Pseudemys concinna

River cooters are commonly sold as pets along with other aquatics, i.e. red-ear sliders and map turtles. Hardy, and easy to keep as juveniles, these turtles become too large for most home aquariums. The pictured animal is 28 years old and has a straight line carapace length of 11".

The genus Pseudemys includes several species of cooters and red-bellied turtles. Pseudemys concinna is the species known as the River Cooter. The name "cooter" may have come from an African word "kuta" which means "turtle.

This adult female river cooter is a captive individual. The muted colors of the carapacial design are not usually visible in wild specimens as they would be obscured by mud and algae. Photo by Mary Hopson.


The river cooter is a large (12-16" carapace) freshwater turtle. The carapace is rather flat, not highly domed. It is brown or olive with yellow/cream markings, which vary according to subspecies. The second pleural scute has a characteristic C-shaped mark. Older males may become very dark (melanistic) obscuring much of the carapacial design. Hatchlings have a central keel which disappears with age. The skin is olive to brown, with yellow stripes. Wide, sometimes dark-edged, stripes under the chin form an upside-down "Y." The plastron is yellow and is marked with a large, darker pattern, at least anteriorly. The plastral pattern tends to fade with age. Males have a broader tail and may have a slightly concave plastron. Females tend to grow larger than males.

Ernst, Lovich and Barbour (1994) lists five geographically based subspecies.
P. c. concinna (Eastern River Cooter) from Virginia to extreme northern Florida (The pictured individual is P. c. concinna.) The stripe down the outside of the hind foot is an identifying characteristic.
P. c. suwanniensis (Suwannee River Cooter) fromwest coast of peninsular Florida. While marked similarly to the river cooter, it lacks the stripe on the hind feet. This is one of the larger subspecies.
P. c. hieroglyphica (Hieroglyphic River Cooter) from western Kentucky, Tennessee, Mississippi, Alabama and western Georgia. The carapace is intricately patterned and there is an indentation on the bridge. Plastral pattern is well developed.
P.c. mobilensis (Mobile Bay cooter) from the Gulf watersheds of the Florida Panhandle to extreme southeastern Texas. It is smaller and lighter in color than other cooters. Its head stripes are red/orange.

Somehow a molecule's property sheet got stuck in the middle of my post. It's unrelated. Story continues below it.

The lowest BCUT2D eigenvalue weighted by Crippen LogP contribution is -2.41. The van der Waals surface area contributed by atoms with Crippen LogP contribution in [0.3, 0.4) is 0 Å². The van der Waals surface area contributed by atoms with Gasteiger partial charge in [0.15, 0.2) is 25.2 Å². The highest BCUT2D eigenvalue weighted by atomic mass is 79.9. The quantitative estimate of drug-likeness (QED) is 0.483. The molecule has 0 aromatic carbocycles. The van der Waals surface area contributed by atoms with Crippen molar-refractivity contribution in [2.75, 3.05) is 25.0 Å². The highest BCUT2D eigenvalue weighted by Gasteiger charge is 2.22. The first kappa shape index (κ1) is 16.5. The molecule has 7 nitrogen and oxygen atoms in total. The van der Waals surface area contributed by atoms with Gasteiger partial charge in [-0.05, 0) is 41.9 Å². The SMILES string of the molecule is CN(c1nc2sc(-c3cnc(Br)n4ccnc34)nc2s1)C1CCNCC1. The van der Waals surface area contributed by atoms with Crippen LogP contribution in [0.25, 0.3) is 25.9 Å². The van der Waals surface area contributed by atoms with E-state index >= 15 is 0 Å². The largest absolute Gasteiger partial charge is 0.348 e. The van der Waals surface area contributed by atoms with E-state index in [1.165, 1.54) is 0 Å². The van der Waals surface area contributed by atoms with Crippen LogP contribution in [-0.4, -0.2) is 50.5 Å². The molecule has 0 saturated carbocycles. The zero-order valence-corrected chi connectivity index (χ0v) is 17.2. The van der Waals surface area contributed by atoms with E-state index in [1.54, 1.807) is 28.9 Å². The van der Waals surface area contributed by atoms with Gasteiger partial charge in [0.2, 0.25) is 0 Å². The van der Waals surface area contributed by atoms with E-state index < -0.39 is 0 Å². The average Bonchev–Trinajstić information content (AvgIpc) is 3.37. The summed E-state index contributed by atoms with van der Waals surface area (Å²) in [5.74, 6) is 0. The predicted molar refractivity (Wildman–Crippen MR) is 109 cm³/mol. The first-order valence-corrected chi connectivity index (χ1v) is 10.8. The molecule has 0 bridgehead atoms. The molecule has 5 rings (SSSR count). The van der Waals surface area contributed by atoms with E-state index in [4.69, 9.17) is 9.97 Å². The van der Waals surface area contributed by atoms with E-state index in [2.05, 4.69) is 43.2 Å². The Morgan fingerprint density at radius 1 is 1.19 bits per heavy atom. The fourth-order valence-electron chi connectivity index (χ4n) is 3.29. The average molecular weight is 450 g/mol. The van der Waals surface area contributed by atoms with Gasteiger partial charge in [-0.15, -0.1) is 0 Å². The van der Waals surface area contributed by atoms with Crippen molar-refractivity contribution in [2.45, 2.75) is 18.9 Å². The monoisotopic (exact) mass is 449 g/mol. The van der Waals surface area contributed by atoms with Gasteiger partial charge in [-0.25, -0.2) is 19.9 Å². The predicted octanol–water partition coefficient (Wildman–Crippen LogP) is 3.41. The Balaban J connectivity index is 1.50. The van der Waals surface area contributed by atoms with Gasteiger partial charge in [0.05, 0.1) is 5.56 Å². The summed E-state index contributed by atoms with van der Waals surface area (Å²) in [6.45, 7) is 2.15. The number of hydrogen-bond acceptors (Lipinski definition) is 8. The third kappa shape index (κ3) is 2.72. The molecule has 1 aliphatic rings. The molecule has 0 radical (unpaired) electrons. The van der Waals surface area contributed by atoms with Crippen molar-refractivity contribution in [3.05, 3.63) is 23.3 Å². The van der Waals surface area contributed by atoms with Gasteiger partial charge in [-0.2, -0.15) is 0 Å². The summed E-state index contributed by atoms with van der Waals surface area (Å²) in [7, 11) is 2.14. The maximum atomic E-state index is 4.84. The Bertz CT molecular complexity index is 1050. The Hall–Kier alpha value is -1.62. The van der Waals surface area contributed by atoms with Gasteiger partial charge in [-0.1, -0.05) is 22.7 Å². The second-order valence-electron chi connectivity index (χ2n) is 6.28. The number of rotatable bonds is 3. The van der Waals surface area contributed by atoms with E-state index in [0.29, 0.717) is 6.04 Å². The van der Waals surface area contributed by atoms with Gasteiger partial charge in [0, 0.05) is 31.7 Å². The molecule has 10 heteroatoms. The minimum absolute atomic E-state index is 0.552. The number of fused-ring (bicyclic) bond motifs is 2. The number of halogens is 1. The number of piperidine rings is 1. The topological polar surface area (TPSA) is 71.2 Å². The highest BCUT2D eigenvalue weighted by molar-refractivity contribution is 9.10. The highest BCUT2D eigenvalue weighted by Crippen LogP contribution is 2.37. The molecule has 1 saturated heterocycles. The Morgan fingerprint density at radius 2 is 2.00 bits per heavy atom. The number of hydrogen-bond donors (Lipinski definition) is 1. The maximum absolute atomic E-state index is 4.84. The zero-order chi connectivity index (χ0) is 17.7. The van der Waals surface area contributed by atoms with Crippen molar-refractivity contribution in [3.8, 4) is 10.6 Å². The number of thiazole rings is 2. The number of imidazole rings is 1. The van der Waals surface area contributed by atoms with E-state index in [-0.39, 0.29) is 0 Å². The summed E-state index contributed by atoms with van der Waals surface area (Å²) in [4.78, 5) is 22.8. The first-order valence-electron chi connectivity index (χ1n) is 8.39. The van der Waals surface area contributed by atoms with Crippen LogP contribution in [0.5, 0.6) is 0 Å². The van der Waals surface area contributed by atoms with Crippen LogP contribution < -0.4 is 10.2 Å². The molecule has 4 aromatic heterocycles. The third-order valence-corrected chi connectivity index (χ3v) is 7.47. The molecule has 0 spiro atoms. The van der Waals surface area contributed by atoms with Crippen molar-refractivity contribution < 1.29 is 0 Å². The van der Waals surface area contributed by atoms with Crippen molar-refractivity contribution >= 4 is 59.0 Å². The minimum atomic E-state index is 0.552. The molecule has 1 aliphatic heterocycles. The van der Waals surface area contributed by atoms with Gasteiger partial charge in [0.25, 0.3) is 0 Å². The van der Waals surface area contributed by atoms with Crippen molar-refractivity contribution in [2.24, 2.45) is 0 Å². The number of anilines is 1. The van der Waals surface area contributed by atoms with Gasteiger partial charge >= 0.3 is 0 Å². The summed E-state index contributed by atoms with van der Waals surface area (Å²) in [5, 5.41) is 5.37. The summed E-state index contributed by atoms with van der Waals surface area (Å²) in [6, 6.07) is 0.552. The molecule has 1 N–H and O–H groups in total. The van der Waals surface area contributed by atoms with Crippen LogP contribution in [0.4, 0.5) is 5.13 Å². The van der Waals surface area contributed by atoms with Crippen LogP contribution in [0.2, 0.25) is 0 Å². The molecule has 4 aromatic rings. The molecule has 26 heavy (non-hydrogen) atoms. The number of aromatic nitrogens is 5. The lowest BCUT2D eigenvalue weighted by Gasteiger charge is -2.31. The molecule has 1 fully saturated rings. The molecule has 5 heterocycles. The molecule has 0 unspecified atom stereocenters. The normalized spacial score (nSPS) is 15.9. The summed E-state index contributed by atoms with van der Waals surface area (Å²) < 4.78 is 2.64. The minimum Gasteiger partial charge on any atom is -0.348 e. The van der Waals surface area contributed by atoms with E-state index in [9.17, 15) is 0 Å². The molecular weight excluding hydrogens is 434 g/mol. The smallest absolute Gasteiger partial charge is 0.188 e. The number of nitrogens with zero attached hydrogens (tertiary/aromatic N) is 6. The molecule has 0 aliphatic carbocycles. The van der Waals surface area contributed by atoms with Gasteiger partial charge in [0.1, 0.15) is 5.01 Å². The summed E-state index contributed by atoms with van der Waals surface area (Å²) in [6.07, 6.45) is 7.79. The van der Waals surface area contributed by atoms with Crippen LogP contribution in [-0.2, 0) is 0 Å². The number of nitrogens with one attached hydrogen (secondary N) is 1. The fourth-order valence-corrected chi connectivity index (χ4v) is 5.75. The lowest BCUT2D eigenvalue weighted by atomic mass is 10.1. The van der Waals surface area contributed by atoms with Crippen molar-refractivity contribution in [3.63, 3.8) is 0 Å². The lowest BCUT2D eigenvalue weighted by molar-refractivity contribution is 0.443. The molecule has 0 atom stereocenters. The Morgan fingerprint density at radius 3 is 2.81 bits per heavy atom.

P. c. metteri (Missouri River Cooter) from southwestern Missouri, southeastern Kansas, south through eastern Oklahoma, eastern Texas, western Arkansas and western Louisiana. The carapace scutes are marked with vertical, curved stripes, rather than the usual reticulate pattern. The "C" may or may not be present. The plastral pattern is dark and clear.
Iverson (1992) did not include P.c. mobilensis, considering it part of P.c. hieroglyphica. Ernst elevated P. gorzugi to full species status in an earlier paper, while Iverson includes it as a P. concinna subspecies.
P. c. gorzugi (Rio Grande Cooter) from Rio Grande basin in Texas and Mexico and Pecos River basin in New Mexico and adjacent Texas. It does not have the usual "C" markings, but black and yellow concentric circles.

In The Wild


River cooters live in a wide variety of freshwater and even brackish locations. Rivers, lakes, ponds and marshes with heavy vegetation provide ideal habitat. Large webbed feet make the river cooter an excellent swimmer, capable of negotiating moderately strong river currents of major river systems. They will collect in large numbers on peninsular floodplains associated with a river oxbow.

In captivity, cooters need an aquatic habitat, with a dry basking area. They need a warming light and UVB radiation (from reptile lights or direct sunshine). As juveniles, they can be kept in a 20- or 30-gallon long tank, but they will outgrow those accommodations, and need a very large tank or outdoor pond.

See a sample aquarium suitable for turtles under 6" long.


River cooters enjoy basking on logs or sun-warmed rocks, and are frequently found in the company of other aquatic basking turtles (sliders and painteds) sometimes piled up on top of each other. All are quick to slip into the water if disturbed. Diurnal by nature, these turtles wake with the warming sun to bask and forage. They can move with surprising speed in the water and on land. It is not unusual for them to wander from one body of fresh water to another, but many seem to develope fairly large home ranges, which they seldom or never leave. They sleep in the water, hidden under vegetation. While those that live in areas that are quite warm remain active all winter, river cooters in cooler climes can become dormant during the winter for up to two months, in the mud, underwater. They do not breathe during this time of low metabolism, but can utilize oxygen from the water, which they take in through the cloaca. River cooters perfer to be well hidden under aquatic plants during the winter dormancy period or while sleeping each night.